Essie Chambers (Courtesy photo)

Essie Chambers grew up in a house filled with books and parents who read to her and her siblings daily.

She knew she wanted to tell stories since she was about seven years old.  Her goal was to be a writer and a singer.

Chambers was most in awe of the family stories she heard her father and his brothers tell about their childhood and time spent as organizers in the Civil Rights Movement.

Chambers, who has a Master of Fine Arts in Creative Writing from Columbia University, has received fellowships from Baldwin for the Arts, Macdowell, and Vermont Studio Center.

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Before making her authorial debut with “Swift River,” she was an Oscar short-listed producer and former TV and film executive. She was a producer on the documentary “Descendant” released by the Obamas’ Higher Ground production company and Netflix in 2022.

“Swift River” focuses on a biracial teen named Diamond who is growing up in a predominantly White town in New England during the 1980s. “Swift River” is described by Chambers’ publishers, Simon & Schuster, as a story “about a family struggling with generational trauma and a town’s hidden history; it is the story of a funny, weird, unforgettable girl trying to take a first step toward a life that will ultimately lead her away from the only home she’s ever known.”

(Courtesy photo)

It took Chambers nearly nine years to write, but she said she had been thinking about it for much longer. Her creative life in TV and film made it easy for her to make excuses on why she couldn’t make the time to pursue her dream as a novelist. Chambers was mainly behind the scenes, supporting other artists’ visions, and said being out in front with her own is “wild, exhilarating and terrifying.”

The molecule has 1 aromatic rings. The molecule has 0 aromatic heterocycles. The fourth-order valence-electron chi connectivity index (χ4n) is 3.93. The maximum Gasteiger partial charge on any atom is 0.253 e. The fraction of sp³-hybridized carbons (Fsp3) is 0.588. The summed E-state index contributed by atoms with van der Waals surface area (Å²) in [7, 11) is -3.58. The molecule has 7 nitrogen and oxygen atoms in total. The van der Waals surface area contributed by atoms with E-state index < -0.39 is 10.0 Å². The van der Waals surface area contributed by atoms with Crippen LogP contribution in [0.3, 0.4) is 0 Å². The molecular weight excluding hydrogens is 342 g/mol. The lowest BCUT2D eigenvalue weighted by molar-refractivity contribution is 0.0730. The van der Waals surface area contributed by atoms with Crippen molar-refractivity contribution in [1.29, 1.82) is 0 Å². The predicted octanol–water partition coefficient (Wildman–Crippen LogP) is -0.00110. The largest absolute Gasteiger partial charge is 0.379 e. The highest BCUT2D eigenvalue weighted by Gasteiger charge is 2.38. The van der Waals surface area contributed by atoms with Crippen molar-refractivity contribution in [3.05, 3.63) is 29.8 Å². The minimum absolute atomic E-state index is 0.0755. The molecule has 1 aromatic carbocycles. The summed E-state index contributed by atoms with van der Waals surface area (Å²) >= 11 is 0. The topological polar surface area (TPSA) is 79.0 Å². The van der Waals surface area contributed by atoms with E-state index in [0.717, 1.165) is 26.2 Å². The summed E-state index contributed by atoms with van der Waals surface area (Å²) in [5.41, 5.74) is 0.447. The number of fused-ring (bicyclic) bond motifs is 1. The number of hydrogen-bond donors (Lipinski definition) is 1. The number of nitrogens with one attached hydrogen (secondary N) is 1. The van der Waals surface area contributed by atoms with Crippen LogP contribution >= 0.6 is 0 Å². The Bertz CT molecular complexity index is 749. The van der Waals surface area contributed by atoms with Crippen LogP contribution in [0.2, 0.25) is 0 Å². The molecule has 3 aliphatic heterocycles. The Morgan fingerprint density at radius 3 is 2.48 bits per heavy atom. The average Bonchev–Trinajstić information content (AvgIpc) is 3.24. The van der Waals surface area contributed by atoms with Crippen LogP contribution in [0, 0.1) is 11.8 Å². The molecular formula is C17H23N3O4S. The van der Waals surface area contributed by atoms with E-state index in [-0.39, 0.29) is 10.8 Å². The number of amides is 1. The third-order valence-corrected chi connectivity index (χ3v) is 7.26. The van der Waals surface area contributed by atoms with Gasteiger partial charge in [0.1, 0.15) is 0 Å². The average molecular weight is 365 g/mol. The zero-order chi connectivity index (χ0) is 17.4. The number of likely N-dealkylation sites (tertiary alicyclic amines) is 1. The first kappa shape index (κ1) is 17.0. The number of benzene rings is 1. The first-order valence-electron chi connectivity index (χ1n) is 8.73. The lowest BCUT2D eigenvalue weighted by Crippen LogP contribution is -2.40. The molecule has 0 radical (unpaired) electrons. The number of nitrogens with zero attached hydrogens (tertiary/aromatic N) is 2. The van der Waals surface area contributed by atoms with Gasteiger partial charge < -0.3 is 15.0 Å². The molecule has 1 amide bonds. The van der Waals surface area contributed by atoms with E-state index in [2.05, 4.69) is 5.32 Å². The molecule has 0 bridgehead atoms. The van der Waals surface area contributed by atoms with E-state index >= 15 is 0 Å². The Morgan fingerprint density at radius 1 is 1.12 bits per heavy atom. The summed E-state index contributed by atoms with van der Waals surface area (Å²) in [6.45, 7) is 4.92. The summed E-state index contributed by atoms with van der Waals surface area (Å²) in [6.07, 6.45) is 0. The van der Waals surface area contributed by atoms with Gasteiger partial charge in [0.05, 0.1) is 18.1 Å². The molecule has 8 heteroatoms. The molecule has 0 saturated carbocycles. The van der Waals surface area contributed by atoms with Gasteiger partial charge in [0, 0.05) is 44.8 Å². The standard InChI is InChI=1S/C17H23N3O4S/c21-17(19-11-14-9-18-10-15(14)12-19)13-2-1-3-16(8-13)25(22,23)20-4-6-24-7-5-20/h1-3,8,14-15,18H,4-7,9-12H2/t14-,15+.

“I grew up in a small, predominately White town, so I had that experience to draw from. I always knew I wanted to tell a story about being ‘the only one.’ But the ‘Swift River’ characters and the story are purely fictional,” Chambers said.

“Diamond came into focus slowly, as I figured out what the story needed. I think there were a few different short stories with different versions of Diamond. But I really got her voice once I understood the role her sense of humor would play in the way she saw the world.”

Chambers credits her ability to shape a story, how it travels and builds and pauses for laughter to her father and her uncles. She said that her parents introduced her to everything from fairy tales to James Baldwin. Her father always wanted to be a writer and both he and her mother were big readers, so it was inevitable that she’d one day write a book of her own, loosely inspired by her own upbringing as a biracial (Black identifying) girl in New England.

 “I did a ton of research about mill towns and the life of mill workers. As I was trying to build a family history and background for Diamond’s father, I discovered a book that really cracked my novel open.

“It is called ‘Sundown Towns: A Hidden Dimension of American Racism.’ I learned a ton about the history of my own hometown in the process. It was all incredibly eye-opening and cathartic,” Chambers said.

This novel has already received rave reviews from New York Times Best Selling authors Ann Napolitano and Curtis Sittenfeld and has been recommended for summer reading by Time, Real Simple, Book Page and the Los Angeles Times.

Chambers hasn’t intended to write a continuation of “Swift River” but she said “you never know. She also said it’s fun to think about “Swift River” as a film and she’d love to see that happen one day.

“I hope that readers think about their own families, their roots; about what home means to them — the home of their childhood, the home of now, the one they take everywhere they go,” Chambers said.

Swift River is on sale now wherever books are sold and Chambers will be at Book Soup for an event on June 28, at 7 p.m.